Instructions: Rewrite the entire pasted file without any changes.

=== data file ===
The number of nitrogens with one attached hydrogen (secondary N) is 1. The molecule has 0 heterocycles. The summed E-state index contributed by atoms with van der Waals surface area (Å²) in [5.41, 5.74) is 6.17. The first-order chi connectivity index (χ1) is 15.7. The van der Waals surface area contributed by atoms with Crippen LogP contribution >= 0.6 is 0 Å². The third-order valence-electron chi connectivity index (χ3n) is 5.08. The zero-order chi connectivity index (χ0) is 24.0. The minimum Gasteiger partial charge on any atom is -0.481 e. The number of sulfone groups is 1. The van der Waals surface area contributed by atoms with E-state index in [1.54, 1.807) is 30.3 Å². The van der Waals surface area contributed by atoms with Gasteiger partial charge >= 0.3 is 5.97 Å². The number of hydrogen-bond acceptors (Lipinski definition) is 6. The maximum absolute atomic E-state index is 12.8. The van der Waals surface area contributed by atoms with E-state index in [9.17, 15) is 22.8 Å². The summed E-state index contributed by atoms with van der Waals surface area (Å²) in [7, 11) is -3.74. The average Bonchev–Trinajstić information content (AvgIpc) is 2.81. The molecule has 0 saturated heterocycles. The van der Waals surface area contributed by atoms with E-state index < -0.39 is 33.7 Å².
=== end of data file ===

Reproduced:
The number of nitrogens with one attached hydrogen (secondary N) is 1. The molecule has 0 heterocycles. The summed E-state index contributed by atoms with van der Waals surface area (Å²) in [5.41, 5.74) is 6.17. The first-order chi connectivity index (χ1) is 15.7. The van der Waals surface area contributed by atoms with Crippen LogP contribution >= 0.6 is 0 Å². The third-order valence-electron chi connectivity index (χ3n) is 5.08. The zero-order chi connectivity index (χ0) is 24.0. The minimum Gasteiger partial charge on any atom is -0.481 e. The number of sulfone groups is 1. The van der Waals surface area contributed by atoms with E-state index in [1.54, 1.807) is 30.3 Å². The van der Waals surface area contributed by atoms with Gasteiger partial charge >= 0.3 is 5.97 Å². The number of hydrogen-bond acceptors (Lipinski definition) is 6. The maximum absolute atomic E-state index is 12.8. The van der Waals surface area contributed by atoms with E-state index in [9.17, 15) is 22.8 Å². The summed E-state index contributed by atoms with van der Waals surface area (Å²) in [7, 11) is -3.74. The average Bonchev–Trinajstić information content (AvgIpc) is 2.81. The molecule has 0 saturated heterocycles. The van der Waals surface area contributed by atoms with E-state index < -0.39 is 33.7 Å².